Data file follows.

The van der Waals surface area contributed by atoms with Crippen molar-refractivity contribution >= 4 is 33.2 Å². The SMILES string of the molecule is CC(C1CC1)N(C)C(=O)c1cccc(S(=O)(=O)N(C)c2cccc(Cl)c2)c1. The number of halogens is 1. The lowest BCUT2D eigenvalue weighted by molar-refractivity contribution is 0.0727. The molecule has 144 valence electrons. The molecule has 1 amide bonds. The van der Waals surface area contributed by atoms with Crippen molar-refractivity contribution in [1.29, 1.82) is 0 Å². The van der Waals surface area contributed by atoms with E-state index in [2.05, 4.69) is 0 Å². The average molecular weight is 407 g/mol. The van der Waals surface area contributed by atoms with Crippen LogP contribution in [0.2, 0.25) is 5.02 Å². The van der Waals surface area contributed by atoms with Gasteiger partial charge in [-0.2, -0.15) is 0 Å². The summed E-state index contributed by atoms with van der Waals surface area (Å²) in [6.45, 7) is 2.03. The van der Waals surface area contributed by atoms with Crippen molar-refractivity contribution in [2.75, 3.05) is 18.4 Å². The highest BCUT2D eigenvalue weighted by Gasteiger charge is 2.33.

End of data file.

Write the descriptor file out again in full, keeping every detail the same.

The van der Waals surface area contributed by atoms with Crippen molar-refractivity contribution >= 4 is 33.2 Å². The SMILES string of the molecule is CC(C1CC1)N(C)C(=O)c1cccc(S(=O)(=O)N(C)c2cccc(Cl)c2)c1. The number of halogens is 1. The lowest BCUT2D eigenvalue weighted by molar-refractivity contribution is 0.0727. The molecule has 144 valence electrons. The molecule has 1 amide bonds. The van der Waals surface area contributed by atoms with Crippen molar-refractivity contribution in [1.29, 1.82) is 0 Å². The van der Waals surface area contributed by atoms with E-state index in [2.05, 4.69) is 0 Å². The average molecular weight is 407 g/mol. The van der Waals surface area contributed by atoms with Crippen LogP contribution in [0.2, 0.25) is 5.02 Å². The van der Waals surface area contributed by atoms with Gasteiger partial charge in [-0.2, -0.15) is 0 Å². The summed E-state index contributed by atoms with van der Waals surface area (Å²) in [6.45, 7) is 2.03. The van der Waals surface area contributed by atoms with Crippen molar-refractivity contribution in [2.75, 3.05) is 18.4 Å². The highest BCUT2D eigenvalue weighted by Gasteiger charge is 2.33.